Saint Anthony Maria Zaccaria
Saint Anthony Maria Zaccaria was born at Cremona, Italy, in 1502, of noble parents. His father died when very young, and his eighteen-year-old mother was left to bring up her only son in the love of God and tenderness for the poor. As a child he gave his coat to a poor beggar who was shivering with cold. He studied philosophy and medicine at the Universities of Pavia and Padua and became a licensed physician in 1524, but was striving more earnestly to care for souls than to heal their material envelope. Sometimes when he was traveling as a doctor and found abandoned children, he assembled them to teach them their Christian duties. He desired a more perfect life and wider possibilities for the apostolate of a Christian. He therefore studied theology, and was twenty-six years old when ordained in 1528.
Those present at the first Mass of Saint Anthony Maria saw him surrounded with an extraordinary light and a crown of Angels. He himself seemed to be an Angel on earth. By his preaching and example, Cremona was renewed, and then the young apostle went to Milan. To remedy disorders of every kind resulting from the war, he founded there the Order of Regular Clerics of Saint Paul, since called Barnabites because they were entrusted with the church of Saint Barnabas. He had a great devotion to Saint Paul and desired that his religious imitate the glorious Apostle. He also established a community of Sisters, called the Angelicals, and a confraternity for fathers of families. He animated all of his followers with his great love for God.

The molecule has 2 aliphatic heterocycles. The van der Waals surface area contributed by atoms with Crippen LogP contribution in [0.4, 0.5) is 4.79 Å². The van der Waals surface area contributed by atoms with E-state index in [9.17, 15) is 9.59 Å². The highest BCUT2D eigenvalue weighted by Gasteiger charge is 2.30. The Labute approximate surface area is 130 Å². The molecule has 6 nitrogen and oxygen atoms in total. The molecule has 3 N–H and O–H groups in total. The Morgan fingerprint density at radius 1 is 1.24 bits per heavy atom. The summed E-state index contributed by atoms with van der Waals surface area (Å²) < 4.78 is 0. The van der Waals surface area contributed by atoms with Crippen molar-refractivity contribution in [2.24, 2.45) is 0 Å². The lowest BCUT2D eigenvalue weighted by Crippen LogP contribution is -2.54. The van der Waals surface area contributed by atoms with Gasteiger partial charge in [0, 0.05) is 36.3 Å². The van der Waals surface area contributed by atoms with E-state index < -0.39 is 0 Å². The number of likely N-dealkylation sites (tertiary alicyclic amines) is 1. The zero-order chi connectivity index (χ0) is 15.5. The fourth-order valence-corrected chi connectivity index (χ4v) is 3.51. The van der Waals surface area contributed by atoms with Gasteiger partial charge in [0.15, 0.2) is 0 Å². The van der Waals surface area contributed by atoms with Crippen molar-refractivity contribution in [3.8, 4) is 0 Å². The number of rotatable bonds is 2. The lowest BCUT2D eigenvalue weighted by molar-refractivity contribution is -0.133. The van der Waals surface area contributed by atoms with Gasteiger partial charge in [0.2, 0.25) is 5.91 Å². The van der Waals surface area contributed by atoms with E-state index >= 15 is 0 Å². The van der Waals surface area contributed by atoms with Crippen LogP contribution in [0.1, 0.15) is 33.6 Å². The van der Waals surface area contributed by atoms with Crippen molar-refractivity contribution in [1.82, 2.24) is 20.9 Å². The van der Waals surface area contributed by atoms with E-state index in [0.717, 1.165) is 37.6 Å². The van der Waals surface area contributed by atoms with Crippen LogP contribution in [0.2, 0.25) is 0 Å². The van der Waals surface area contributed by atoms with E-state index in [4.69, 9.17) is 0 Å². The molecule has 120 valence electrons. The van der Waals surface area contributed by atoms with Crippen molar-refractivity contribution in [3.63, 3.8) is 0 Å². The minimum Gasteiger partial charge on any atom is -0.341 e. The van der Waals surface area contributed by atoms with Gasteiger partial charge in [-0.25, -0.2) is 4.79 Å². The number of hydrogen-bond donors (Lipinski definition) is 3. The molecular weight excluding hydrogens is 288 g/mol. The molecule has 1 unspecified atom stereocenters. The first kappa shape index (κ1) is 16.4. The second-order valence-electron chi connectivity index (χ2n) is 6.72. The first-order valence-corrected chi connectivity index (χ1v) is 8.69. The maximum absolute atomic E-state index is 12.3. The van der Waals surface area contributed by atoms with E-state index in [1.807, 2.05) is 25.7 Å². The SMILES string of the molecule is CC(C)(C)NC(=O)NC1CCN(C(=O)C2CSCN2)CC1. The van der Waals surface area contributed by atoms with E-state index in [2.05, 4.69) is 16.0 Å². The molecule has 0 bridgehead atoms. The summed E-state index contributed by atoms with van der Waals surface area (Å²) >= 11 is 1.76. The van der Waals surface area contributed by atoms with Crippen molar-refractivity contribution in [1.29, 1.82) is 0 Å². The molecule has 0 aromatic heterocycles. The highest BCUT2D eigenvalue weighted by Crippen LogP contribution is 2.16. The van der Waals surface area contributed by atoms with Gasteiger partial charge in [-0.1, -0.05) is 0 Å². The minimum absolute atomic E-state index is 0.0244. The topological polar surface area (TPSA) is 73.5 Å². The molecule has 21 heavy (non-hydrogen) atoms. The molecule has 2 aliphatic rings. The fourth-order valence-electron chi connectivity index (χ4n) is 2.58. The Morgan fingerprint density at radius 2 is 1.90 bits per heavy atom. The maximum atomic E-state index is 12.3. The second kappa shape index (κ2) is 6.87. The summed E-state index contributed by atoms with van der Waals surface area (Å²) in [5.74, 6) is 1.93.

Despite opposition of various kinds, in 1532 the Constitutions of his two communities were approved by Pope Clement VII. Their founder defended his religious with persevering gentleness in all the difficulties they encountered, and recommended to them to spend their free moments in conversation with Jesus crucified. God favored him with exceptional gifts; he read in hearts and saw the future. He died when only 36 years old, in 1539, and was canonized by Pope Leo XIII in 1897.
Le Calendrier catholique, by Calvet and Martin